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E-BLAST: Council Highlights: Climate Action & Multiplexes

May 11, 2023

As I write this E-Blast, we are nearing the end of the second day of this month’s City Council meeting. Our agenda started with 183 items of business: everything from development applications to budget adjustments on big infrastructure projects like basement flooding mitigation to sidewalk installations. At the start of every meeting, the Mayor (or in our current case, Deputy Mayor Jennifer McKelvie) is able to designate up to two Key Matters.

This month, it was about climate action and multiplexes. TRANSFORMTO NET ZERO CLIMATE ACTION STRATEGY On climate action, Council adopted two major reports: the 2022 Annual Report of the TransformTO Net Zero Climate Action Strategy and the Carbon Accountability Report. TransformTO is the City’s Net Zero strategy that was adopted in 2021 and sets us on the path to reduce greenhouse gas emissions with some of the most ambitious targets in North America: community-wide net zero emissions by 2040, with a 65% reduction even sooner at 2030. This report is a key part of holding ourselves accountable for our own commitments in this area. So often, we adopt strategies that are well-consulted, well-produced, and even win awards but sit on the shelf. I’m proud to say that’s not the case here: we have a strategy, annual action plans, and a metrics dashboard that comes back to us regularl.

This year, we celebrate that 100 per cent of the short-term actions in our plan to reach our targets were met. Other key achievements in 2022 include:

  • Version 4 of the Toronto Green Standard (TGS) came into effect, raising the bar once again for high-performance, high-quality, low-emissions new buildings in Toronto. The TGS continues to raise the bar for all new builds and is expected to save more than one megatonne of GHG emissions by 2050.

  • More good news if you own or are thinking about an electric car. More than 100 electric vehicle (EV) charging stations were installed in Green P lots. By the end of 2024, more than 650 charging ports will be installed both on-street and in Green P parking lots. An EV Charging Plan is also in development to grow and support the transition to electric vehicles. The City’s goal is to have 30 per cent of registered vehicles in Toronto fully electric by 2030.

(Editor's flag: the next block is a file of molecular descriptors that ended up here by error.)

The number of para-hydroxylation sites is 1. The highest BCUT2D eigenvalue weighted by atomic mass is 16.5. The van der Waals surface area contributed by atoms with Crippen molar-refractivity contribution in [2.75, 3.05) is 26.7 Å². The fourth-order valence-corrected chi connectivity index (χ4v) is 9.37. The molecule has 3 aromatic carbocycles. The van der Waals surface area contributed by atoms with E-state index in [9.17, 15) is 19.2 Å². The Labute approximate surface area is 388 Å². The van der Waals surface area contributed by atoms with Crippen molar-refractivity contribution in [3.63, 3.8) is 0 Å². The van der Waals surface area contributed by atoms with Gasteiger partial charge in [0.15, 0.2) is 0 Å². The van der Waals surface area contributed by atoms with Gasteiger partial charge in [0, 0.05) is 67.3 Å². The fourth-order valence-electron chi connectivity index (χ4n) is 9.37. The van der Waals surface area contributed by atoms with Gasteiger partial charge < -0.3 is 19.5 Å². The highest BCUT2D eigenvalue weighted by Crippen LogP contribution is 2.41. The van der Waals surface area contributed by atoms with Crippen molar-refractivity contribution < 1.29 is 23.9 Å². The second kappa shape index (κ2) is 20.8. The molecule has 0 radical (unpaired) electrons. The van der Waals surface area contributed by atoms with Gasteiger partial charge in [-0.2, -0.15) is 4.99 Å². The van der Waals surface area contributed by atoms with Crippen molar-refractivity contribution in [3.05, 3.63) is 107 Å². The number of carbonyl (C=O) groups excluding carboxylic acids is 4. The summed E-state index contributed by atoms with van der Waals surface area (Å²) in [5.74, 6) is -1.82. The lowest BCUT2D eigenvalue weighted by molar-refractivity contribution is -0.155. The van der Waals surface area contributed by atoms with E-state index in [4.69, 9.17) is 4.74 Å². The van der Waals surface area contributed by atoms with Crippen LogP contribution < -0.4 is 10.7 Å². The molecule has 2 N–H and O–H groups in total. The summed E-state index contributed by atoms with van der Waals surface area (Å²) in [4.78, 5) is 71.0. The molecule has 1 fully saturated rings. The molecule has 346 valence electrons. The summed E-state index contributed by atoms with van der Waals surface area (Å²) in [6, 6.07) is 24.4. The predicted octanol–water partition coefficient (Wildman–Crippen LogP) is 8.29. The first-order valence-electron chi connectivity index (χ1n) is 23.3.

• A Wastewater Energy Program was introduced, facilitating one of the largest and first-of-its-kind sewer heat-recovery projects in the world to expand renewable energy supply for buildings. Work is also underway to expand the Deep Lake Water Cooling system that Enwave Toronto is famous for.

  • A Climate Advisory Group comprising 26 members of the public with diverse backgrounds and lived experience was established to help guide implementation of the TransformTO Strategy with an equity lens.

Community-wide GHG emissions in Toronto have been reduced by 43 per cent against 1990 levels. Significant community-wide action is needed to reach future targets, including a 65 per cent reduction by 2030 and net zero by 2040. To reach the City’s 2030 target, emissions must be cut in half in the next seven years. MULTIPLEXES The Expanding Housing Options in Neighbourhoods (EHON) initiative looks at a range of low-density housing types like garden suites, duplexes, triplexes and low rise apartments that will help create a more diverse range of options in neighbourhoods. The goal of the bylaw, which was approved at City Council yesterday, is to bring more housing opportunities for Torontonians, who would otherwise be priced out of the housing market. Prior to its inclusion in this week's agenda, the City held multiple virtual consultations dating back to 2019, and I have also written extensively about these changes in several E-Blasts over the last year:

This is a three unit detached home in central Etobicoke of a similar scale and depth to its neighbours. It is on a wide lot that can accommodate parking alongside soft landscaping and a mature tree. I know that for some this is a daunting change. But here is some comfort: any homeowners who choose to expand their home into a multiplex will still have to ensure that their homes are in harmony with the rest of the neighbourhood. Each application will be measured against the City's bylaws, building codes, landscaping requirements, storm water infrastructure guidelines among many other criteria prior to the City considering their application. It is a comprehensive process that does have to account for congruity with the existing neighbourhood. As the housing crisis rages on, the City is looking at gentler ways to enhance density and over time, will prove to be a better alternative to larger density buildings. Here is my speech from Council on the issue:


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